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Rockets and pods

Stories by charles alexander and “turbo” tarling

WPU 416 Squadron CF-100

A St. Hubert weapons tech loads the 3-tube wing-tip launcher of a 416 Squadron CF-100 Mk. 5 at the First annual Air Defence Command rocket meet, Cold Lake, 1957. (DND).

Weapons training – Charles Alexander
In the late 1950s, after CF-100 squadrons stopped sending a flight at a time to the Cold Lake Weapons Practice Unit (WPU) complete with ground crew, individual aircrews were sent for two weeks.

These visits were initially hard on the body systems, as the draught beer served in the Copper Room of the Mess at that time produced some peculiar effects with which everyone had to live for the first week. Subsequently, our bodies became acclimatized and settled down.

Weapons practice then became a very individualized experience. I do not recall any particular competitiveness among the representatives of the various squadrons, as each exercise required complete concentration, leaving no room for competition to be part of the equation.

The radop, towed behind a T-33, was about ten feet long, shaped like a bomb and made of papier-mâché, containing a radar reflector. It was reeled out on about 8,000 feet of piano wire, so the target appeared on a CF-100 scope a mile behind the T‑bird, which was not much visible separation until the interception range had closed to about seven miles. The training rocket launchers contained six rockets, compared with the operational load of 58. Only one of the 58 was considered necessary to destroy a target, as each rocket contained a very high-explosive warhead, but the chances of hitting a radop with any of the six rockets was remote indeed. Nevertheless, my pilot Gary Richards, and I managed to destroy a radop once which was a triumph over the odds. However, it did give us more confidence that the system could work, as the probability of hitting a target with one of 58 was better than with one of six.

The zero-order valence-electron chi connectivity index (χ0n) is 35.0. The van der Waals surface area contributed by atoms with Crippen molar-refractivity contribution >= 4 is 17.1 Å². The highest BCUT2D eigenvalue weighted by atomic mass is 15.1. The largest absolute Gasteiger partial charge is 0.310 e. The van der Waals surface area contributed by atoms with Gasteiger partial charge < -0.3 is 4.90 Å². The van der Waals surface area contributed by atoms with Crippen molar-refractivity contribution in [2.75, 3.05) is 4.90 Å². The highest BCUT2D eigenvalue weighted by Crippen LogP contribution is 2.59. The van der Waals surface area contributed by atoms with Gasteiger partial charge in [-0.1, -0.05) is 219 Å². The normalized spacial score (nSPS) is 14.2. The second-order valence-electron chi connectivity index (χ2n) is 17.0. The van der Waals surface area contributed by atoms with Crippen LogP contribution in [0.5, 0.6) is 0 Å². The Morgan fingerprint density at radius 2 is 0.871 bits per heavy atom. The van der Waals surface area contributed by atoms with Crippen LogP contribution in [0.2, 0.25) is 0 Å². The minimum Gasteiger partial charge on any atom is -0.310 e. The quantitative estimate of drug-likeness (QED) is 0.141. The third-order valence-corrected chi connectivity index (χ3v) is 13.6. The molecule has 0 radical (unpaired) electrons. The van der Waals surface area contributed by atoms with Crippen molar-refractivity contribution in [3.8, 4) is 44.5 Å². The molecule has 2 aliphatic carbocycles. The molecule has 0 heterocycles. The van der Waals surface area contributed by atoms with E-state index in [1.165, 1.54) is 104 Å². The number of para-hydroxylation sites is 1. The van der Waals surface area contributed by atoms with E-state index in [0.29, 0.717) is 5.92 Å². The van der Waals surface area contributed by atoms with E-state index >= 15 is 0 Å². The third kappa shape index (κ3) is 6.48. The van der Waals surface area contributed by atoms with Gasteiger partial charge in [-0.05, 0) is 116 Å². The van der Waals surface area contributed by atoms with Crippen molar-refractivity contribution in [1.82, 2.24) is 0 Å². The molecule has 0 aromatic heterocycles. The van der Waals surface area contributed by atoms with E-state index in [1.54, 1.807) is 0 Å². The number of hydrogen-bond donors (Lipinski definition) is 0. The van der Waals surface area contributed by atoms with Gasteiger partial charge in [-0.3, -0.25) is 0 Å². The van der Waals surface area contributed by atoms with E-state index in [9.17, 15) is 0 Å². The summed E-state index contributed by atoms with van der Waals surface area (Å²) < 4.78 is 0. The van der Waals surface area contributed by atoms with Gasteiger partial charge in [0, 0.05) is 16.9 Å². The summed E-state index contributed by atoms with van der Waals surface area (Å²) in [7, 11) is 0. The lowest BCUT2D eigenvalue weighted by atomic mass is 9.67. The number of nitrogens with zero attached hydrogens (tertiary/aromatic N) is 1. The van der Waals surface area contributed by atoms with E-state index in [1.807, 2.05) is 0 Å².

In general, average scores at the WPU seemed to be over 80%, the actual significance of which escaped me. Whether it meant that 80% of the rockets would hit the target or that there was an 80% chance of hitting the target with at least one rocket, was open to interpretation. The results recorded on film were assessed on the basis of steering and the fire control system’s sensitivity or lack thereof. After adjustment, the scores might be around 95%.

The concept of blasting off 58 ballistic rockets with a motor-burning time of 1.8 seconds at the side of an aircraft seems a little strange today, but it was considered very enlightened at the time. One of the advantages of the Lead Collision Course attack was supposed to have been the safety of the fighter crew. Theoretically, the miss distance in elevation was 30 feet, and horizontally, about 100 yards. Anything less than a perfect approach would decrease these margins. Fortunately, I always had my eyes glued to the radar screen and never had to face the external reality.

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To view the rockets and pods CF-100 photo gallery, click on the photo below:

Once the first image has loaded in the pop-up window, click near the right or left edge to move forward or backward through the photos. The arrow keys on your keyboard also perform the same function.

See the “lethal firepower” of the CF-100’s air-to-air folding-fin aerial rockets in the following YouTube video (starting at 5 seconds through to 52 seconds):

Avro CF-100 Canuck Part 2

CF-100 rocket pod drawings © 2011. All Rights Reserved